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ROOFING INSPECTION & REPAIR
AMERICAN CEMWOOD ROOFING
BEST ROOFING PRACTICES
BUILT UP ROOFS
CATHEDRAL CEILING VENTILATION
CERTIFICATIONS for ROOFING CONTRACTORS
CHIMNEY FLASHING Mistakes & Leaks
COLD WEATHER ROOF TROUBLE
DECKS, ROOFTOP CONSTRUCTION
EPDM, RUBBER, PVC ROOFING
EXTRACTIVE BLEEDING on SHINGLES
FIRE RETARDANT PLYWOOD
FLASHING on BUILDINGS
FLAT ROOF MOISTURE & CONDENSATION
Green House or Solarium Roof Leaks
HEAT TAPES & CABLES for ROOF ICE DAMS
ROOF ICE DAM LEAKS
MASONITE WOODRUF FIBERBOARD ROOFING
NOISE CONTROL for ROOFS
PLASTIC ROOFING TYPES
PVC, EPDM, RUBBER ROOFING
ROOF ARCHITECTURAL STYLES - PHOTO GUIDE
ROOF CLEANING RECOMMENDATIONS
ROOF COLOR RECOMMENDATIONS
ROOF INSPECTION SAFETY & LIMITS
ROOF LEAK DIAGNOSIS & REPAIR
ROOF NOISE TRANSMISSION
ROOF REPLACEMENT SNAFUs
ROOFING FELT UNDERLAYMENT REQUIREMENTS
ROOFING MATERIALS, Age, Types
SADDLE CONSTRUCTION at CHIMNEYS
SNOW GUARDS & SNOW BRAKES
STANDARDS for ROOFING
STRESS SKIN INSULATED PANELS
TEST LABS - ROOF SHINGLE
TREES & SHRUBS, TRIM OFF BUILDING
TRUSSES, Floor & Roof
UNDERLAYMENT REQUIREMENTS on ROOFS
VENTILATION in BUILDINGS
WALK-ON ROOF SURFACES
WARRANTIES for ROOF SHINGLES
WORKMANSHIP & ROOF DAMAGE
Flat or low slope roof conversion to sloped roof design: this article describes & illustrates the construction of a sloped gable roof over the flat-roofed home shown above. The original tar and gravel low slope roof lasted many years but ultimately a combination of roof age, wear, ponding, and leaks led the owners to construct a gable roof over this building. Photographs of the gable roof conversion structure are illustrated below. We use flat roof conversion photographs from several homes to discuss fire and building code concerns when a new roof is constructed atop an existing structure.
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Our photo (left) makes clear that for this roof-over construction project the original flat interior ceiling and its original structure were retained. The new pitched roof was constructed to bear on the top plates of the original building walls.
Note that there is an important distinction between adding a pitched roof, typically 4 in 12 or more, over an existing flat or low-slope roof - leaving the original roof structure and covering in place - and converting a flat roofed structure to a cathedral ceiling. On a flat or low sloped roof building that includes parapet walls, the builder may construct the new roof to bear on the parapets.
A cathedral ceiling conversion will require complete removal of the original structure, while the simpler addition of a pitched roof over an existing flat roof is typically handled by bearing on the existing building structure, its walls, and possibly by including sleepers and an "overframing" approach.
At below left you can see the intersecting gable roofs that were constructed atop the flat roofed structure shown at page top. Converting to a pitched roof helped eliminate chronic roof leaks in the original structure.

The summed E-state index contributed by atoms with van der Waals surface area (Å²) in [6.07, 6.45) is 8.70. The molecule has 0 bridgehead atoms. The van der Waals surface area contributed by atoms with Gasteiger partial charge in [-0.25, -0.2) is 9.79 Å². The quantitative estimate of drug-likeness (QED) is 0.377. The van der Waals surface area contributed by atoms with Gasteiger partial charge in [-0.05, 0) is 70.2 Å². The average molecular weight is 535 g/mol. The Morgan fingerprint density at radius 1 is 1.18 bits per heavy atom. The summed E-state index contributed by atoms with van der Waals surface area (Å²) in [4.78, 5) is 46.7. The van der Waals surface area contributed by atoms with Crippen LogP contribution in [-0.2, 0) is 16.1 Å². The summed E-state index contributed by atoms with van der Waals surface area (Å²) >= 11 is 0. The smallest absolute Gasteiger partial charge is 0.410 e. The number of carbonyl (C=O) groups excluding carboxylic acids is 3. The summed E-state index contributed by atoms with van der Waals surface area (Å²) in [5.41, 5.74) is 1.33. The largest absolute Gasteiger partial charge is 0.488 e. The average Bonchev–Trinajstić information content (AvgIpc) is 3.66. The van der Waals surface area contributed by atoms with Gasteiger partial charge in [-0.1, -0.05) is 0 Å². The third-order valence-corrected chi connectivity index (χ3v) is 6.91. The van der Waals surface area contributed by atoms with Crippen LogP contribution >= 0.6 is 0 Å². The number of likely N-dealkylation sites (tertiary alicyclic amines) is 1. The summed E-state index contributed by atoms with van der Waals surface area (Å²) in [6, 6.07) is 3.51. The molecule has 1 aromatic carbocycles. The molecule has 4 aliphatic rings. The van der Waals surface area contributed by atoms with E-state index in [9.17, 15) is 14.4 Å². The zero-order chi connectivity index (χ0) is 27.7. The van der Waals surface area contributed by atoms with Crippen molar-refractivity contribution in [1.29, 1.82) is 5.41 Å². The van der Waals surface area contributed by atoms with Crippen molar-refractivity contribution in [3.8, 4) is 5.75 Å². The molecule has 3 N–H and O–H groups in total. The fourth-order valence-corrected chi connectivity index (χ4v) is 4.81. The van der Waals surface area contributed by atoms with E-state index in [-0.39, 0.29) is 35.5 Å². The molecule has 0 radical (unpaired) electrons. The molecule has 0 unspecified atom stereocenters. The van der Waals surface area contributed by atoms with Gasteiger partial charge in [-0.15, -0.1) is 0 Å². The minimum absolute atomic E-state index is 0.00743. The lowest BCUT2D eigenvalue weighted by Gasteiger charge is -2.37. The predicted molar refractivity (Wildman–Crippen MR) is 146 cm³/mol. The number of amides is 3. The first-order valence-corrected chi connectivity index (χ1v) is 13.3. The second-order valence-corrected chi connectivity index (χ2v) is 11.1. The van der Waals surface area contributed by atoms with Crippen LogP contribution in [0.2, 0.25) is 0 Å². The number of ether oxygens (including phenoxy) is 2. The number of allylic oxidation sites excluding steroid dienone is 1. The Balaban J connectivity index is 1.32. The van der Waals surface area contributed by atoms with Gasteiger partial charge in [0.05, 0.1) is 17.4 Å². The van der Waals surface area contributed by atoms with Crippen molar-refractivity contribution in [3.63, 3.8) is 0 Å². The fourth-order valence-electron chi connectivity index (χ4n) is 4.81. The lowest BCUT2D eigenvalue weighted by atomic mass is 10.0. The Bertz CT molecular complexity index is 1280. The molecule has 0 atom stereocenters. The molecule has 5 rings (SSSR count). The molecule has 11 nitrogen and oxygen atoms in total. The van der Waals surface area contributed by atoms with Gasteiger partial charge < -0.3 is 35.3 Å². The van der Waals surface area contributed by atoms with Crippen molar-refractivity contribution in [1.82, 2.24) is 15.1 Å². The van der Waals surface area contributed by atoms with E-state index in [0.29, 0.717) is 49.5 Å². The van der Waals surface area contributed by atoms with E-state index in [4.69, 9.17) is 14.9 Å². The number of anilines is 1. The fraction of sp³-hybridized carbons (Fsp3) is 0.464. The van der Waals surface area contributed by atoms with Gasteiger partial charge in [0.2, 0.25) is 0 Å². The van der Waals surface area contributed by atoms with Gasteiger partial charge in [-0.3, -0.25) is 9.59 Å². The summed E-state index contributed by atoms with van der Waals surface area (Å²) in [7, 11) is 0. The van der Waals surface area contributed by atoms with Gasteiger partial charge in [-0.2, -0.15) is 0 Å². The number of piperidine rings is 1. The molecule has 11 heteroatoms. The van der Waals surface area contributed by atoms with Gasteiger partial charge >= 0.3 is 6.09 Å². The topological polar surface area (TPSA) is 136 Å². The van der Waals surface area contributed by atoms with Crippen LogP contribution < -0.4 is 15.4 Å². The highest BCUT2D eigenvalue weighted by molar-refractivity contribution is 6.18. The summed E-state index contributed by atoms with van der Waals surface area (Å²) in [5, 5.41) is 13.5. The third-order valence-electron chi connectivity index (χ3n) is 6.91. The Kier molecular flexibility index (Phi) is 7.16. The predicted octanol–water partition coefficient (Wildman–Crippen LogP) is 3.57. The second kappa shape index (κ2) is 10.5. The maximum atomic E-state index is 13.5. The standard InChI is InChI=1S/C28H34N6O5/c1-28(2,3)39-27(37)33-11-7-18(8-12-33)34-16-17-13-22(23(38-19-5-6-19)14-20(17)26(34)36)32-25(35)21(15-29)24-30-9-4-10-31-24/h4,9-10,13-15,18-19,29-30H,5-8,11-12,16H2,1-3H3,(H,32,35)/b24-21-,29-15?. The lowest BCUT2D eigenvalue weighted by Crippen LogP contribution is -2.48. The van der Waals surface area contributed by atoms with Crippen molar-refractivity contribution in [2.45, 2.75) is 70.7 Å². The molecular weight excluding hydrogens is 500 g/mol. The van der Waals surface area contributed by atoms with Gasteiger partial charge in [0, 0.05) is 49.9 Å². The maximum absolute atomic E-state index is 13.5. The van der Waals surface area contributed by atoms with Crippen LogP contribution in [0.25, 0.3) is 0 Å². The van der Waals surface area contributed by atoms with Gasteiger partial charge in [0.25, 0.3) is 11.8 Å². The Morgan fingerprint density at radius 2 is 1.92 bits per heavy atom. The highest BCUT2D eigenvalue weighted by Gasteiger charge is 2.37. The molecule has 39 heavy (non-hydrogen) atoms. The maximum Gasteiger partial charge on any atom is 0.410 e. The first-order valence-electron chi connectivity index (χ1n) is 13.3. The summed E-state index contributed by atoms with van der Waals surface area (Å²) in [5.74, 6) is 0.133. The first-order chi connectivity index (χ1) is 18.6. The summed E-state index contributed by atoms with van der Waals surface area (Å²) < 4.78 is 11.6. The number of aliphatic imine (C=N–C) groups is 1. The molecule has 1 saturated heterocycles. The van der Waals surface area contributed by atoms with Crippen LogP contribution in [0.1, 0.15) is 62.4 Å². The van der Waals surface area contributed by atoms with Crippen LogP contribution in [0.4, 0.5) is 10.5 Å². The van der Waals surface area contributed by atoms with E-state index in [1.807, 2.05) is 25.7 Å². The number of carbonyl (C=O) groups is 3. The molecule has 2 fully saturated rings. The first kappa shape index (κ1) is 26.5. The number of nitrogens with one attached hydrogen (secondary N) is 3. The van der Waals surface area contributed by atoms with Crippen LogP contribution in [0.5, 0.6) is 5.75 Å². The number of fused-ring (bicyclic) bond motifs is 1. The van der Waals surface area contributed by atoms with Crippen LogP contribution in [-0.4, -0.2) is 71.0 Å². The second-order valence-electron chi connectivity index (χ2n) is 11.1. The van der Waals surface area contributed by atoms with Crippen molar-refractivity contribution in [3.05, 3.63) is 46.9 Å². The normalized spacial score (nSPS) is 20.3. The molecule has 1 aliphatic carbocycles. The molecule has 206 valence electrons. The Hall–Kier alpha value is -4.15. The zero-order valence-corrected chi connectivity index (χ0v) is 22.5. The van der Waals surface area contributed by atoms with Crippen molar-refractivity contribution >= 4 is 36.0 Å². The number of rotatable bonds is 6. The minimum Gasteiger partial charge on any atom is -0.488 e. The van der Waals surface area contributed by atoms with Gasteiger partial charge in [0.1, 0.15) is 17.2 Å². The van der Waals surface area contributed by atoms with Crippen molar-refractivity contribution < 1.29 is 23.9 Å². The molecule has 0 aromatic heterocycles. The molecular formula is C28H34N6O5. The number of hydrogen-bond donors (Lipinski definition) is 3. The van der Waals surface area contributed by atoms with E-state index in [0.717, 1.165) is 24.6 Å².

At above right and in additional photographs below construction details include temporary bracing below a valley rafter (below left), and the construction of a knee wall to address original differences between two building section roof heights (below right).
The photos above and at below left show that in these different homes from the one shown at page top the builders left the original tar and gravel built-up roof (BUR) in place, along with original flat roof vents (below left). Should a building fire occur the fire department may not be happy to discover that there are multiple layers of roof structure upon which older roofing was left in place in the building. Building codes refer to this approach as a "Roof Re-Cover". As you will see, there are some easy solutions that avoid having to perform a horrible old-roof tear-off in confined space.
At above right the black stains on the roof sheathing of the "new" gable roof constructed over the original flat roof show that this roof was not adequately vented.
Clearing up the Definition of Roof Re-Cover or Roof Recovering
Building codes and facilities management experts use the term roof re-cover generally to refer to covering an existing roof with additional layers of roofing materials without removing the original material. As expert sources point out,
Watch out: when retrofitting a sloped roof over an existing low slope or flat-roofed building be sure to check with your local building department. Don't just plow ahead building a non-conforming structure. Building permits will almost certainly be required and you may require the services of a design professional, an architect or structural engineer whose drawings will confirm the adequacy of the new structure. Also see FIRE RATINGS for ROOF SURFACES or select a topic from the More Reading links shown below.
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